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Corvallis' Teal Gallery hosts local art for the holidays

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The winter season can pose a challenge for artists. Festivals and farmers markets come to a close, and it’s difficult to find a physical space to sell art out in the rain and cold.

So, an idea was born to host a vibrant indoor space for local art, a co-op for artists.

Every holiday season for more than 30 years, the Teal Gallery has been Corvallis’ space to engage with local artists and buy art and handcrafted goods. Jewelry, soaps, pottery, paintings and more.

“It was kind of like a pop-up shop before those became popular,” said painter and Teal member Carrie Tasman.

The gallery operates on a shift basis, where local artists take turns promoting each other’s art at the storefront.

Tasman sees it as a space for “camaraderie and support amongst artists.”

It’s also about making art accessible to the public and supporting art. Part of the proceeds made at Teal gallery each year are donated to a local school’s art program.

The gallery doesn’t have a set location. It has occupied different spots in Corvallis over the years. This year it will be in Downtown Corvallis at 328 SW Second St. through Dec. 28.

Teal has also gained new membership. This year there are five new art businesses featured at Teal Gallery.

New artists

Ute Vergin will offer her pottery for sale at the Teal Gallery for the first time.

“It’s a big step up to be with such established artists,” she said.

She wears a cream-colored apron as she shapes clay over the potter’s wheel. Her foot pumps the pedal as her hands smooth the rim of what is to be a bowl. One hand is gloved to protect her nails. As a guitar player, she needs them intact, she said.

When Vergin is spinning her potter’s wheel, she is at peace, she said, not thinking of anything else.

“I let my hands decide what to do,” she said.

Vergin’s hands craft functional pottery: dishware in vibrant jewel tones and metallics.

She works on her art every day, she said, often in her own 200-square-foot studio in Corvallis that houses her potter’s wheel, workbench and kiln. Other times, she’s at Calapooia Clay in Albany, because she likes working alongside other artists.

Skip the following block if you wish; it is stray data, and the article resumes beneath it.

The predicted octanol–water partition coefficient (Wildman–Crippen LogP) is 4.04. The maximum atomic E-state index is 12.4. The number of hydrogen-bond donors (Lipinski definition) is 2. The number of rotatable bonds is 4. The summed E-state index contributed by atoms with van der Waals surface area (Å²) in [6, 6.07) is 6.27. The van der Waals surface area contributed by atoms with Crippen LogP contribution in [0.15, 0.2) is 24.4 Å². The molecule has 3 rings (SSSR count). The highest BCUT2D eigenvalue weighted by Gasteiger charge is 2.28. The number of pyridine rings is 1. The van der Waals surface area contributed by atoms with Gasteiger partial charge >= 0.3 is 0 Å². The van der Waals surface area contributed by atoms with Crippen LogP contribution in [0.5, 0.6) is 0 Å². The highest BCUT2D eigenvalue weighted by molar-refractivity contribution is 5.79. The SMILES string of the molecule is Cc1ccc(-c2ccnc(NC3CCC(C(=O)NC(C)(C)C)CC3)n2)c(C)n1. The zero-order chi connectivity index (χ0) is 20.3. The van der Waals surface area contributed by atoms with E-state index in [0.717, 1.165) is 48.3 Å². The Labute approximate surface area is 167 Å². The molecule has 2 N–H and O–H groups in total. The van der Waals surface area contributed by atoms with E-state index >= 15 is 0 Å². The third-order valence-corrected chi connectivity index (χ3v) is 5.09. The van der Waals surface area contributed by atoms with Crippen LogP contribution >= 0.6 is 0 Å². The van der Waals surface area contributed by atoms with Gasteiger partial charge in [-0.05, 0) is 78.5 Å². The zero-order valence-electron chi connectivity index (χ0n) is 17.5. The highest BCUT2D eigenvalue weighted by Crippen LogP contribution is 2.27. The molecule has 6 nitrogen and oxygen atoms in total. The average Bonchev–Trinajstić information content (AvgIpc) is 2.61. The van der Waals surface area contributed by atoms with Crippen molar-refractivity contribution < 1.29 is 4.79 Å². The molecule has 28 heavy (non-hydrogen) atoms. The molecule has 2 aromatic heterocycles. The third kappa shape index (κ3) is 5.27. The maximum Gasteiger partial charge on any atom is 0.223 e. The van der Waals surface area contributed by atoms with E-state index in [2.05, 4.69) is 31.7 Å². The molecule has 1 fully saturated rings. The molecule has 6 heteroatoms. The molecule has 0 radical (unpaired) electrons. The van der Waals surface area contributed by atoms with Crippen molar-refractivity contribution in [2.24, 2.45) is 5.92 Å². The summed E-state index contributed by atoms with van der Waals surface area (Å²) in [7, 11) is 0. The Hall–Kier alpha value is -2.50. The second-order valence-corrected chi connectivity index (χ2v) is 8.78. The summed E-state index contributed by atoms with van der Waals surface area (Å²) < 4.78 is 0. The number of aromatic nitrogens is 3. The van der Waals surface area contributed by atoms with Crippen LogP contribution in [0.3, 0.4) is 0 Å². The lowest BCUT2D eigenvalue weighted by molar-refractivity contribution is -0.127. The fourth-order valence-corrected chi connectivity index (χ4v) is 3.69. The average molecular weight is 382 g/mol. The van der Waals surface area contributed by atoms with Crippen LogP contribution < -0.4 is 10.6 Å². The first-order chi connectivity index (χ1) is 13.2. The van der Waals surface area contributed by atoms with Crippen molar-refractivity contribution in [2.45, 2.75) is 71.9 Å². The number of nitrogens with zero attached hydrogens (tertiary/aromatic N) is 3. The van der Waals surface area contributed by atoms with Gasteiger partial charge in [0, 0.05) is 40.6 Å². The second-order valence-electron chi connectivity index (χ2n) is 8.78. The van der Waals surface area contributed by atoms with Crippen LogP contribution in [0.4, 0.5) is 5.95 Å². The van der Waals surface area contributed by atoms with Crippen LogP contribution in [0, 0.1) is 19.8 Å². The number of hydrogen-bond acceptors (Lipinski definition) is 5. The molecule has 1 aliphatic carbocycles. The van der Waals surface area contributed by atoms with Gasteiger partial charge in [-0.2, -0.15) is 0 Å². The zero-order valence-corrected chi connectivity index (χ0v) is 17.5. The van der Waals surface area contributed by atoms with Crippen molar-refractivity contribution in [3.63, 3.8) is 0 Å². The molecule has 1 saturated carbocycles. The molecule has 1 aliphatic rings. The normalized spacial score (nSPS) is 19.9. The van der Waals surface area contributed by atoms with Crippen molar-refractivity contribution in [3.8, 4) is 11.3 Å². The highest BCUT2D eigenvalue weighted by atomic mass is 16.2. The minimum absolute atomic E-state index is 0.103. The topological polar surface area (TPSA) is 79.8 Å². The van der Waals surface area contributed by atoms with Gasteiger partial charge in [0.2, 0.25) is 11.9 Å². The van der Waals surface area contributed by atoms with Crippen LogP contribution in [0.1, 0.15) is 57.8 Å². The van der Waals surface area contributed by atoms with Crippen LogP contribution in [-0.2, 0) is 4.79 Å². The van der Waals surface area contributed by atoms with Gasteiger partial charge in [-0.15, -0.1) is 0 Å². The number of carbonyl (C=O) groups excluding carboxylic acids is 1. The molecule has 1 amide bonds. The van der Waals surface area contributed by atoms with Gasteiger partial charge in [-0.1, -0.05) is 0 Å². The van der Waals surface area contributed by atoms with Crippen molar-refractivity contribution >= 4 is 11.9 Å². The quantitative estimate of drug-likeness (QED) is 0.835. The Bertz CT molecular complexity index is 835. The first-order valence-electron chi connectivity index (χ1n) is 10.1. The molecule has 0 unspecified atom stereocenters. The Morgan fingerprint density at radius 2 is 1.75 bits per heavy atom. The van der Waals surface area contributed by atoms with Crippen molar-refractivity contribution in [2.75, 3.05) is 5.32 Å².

Vergin can shape a piece of clay into a bowl in less than 10 minutes. But her favorite part of the artistic process is the glazing with all those vibrant colors and mixes.

“I love to experiment,” she said, “I’ve always enjoyed artists who aren’t afraid of color.”

Appreciating art

Vergin got into pottery after her retirement. But, she said, she grew up with an appreciation of art.

Her father was an architect, musician and painter, and her grandparents kept every drawing she ever drew, she said.

Growing up in Europe influenced her view of art because art is more valued there, she said.

It was more prevalent in the education system because it isn’t an optional elective. Here, she believes “art is so undervalued and underappreciated,” she said.

It’s seen as something you do when you have the time and money. To Vergin, it’s not a nicety but a necessity.

“Art is how we express who we are,” she said. “We need art.”

Vergin doesn’t know what can be done on a larger level to make art more appreciated, but she does think there is something that can be done on an individual level.

She hopes more people can “appreciate the process that goes into art” and choose art over mass-produced items.

These active choices about what we use and interact with in our daily life will bring value and appreciation to art.

It may be a small act, but Vergin believes that it can make a difference.


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